The air pressure in a balloon is around 100 psi or less. What is the air pressure in a modern airliner? Much less, as it turns out. An airliner is pressurized to a certain pressure (equivalent to perhaps 8,000 feet above sea level), but if it flies at 40,000 feet, the air pressure on the inside is much greater than the pressure outside. Not so great as 1 whole bar, but due to the vast surface area of the airliner, tremendous expansion takes place when the plane ascends and contraction occurs when it descends. This works the metal in the airplane to a greater degree than almost anything else it encounters, so we speak of an airplane's life as measured by so many pressure cycles.

A scuba tank is much smaller than an airplane and can, therefore, hold more pressure. But, it also expands under pressure and contracts when the pressure is released. Every five years, a scuba tank must undergo a test that measures the remaining elasticity to determine if the tank should continue in service. After all, we don't want a scuba tank to pop like a balloon or an airplane--do we? In fact, a scuba tank explosion is so dangerous that the hydrostatic test is done with water rather than air. If there's a failure, the pressure drops instantly because water does not compress like air.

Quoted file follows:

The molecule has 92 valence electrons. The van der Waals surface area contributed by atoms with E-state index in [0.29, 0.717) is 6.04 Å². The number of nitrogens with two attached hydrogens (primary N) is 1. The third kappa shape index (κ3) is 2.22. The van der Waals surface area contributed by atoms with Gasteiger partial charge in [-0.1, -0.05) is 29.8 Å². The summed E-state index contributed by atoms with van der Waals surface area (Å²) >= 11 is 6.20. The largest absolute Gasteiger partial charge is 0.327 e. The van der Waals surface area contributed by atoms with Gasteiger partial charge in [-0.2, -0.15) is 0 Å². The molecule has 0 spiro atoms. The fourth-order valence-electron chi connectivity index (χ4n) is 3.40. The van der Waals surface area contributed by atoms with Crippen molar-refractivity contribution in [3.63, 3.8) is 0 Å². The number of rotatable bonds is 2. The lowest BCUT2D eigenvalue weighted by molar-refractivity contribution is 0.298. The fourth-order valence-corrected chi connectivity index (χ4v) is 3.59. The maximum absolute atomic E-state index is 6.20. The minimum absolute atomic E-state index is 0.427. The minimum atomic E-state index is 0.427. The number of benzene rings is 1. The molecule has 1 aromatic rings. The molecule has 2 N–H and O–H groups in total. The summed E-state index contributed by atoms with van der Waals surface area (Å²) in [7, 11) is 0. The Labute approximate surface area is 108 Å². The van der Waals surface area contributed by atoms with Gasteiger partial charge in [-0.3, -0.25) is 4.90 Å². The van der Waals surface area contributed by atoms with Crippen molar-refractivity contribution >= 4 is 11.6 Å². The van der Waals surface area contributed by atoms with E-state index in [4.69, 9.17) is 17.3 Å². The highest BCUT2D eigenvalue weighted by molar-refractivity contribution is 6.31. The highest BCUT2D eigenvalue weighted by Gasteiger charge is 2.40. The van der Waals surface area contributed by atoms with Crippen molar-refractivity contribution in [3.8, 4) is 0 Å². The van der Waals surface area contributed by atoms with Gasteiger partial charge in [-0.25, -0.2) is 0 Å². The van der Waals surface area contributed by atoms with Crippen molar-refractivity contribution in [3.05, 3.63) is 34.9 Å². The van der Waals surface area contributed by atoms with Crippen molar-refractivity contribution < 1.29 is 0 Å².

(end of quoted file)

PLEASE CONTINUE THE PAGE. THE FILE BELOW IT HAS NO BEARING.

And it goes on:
Scuba tank
Air pressure can wear out a pressure vessel through the simple expansion and contraction of the vessel walls.

Smaller pressure vessels
Your airgun filler hoses are also pressure vessels while you use them. They have a very small surface area, so they can take a lot of pressure; however, air hoses are not made as robust as scuba tanks. Microbore air hoses are even smaller inside, so they can take even higher pressure; plus, when they're bled to disconnect from the gun, not as much air is lost. All air hoses are built to take some multiple of their standard operating pressure and, yes, they do blow up from time to time--as do scuba tanks, balloons and airliners.

Manometer: air-pressure gauge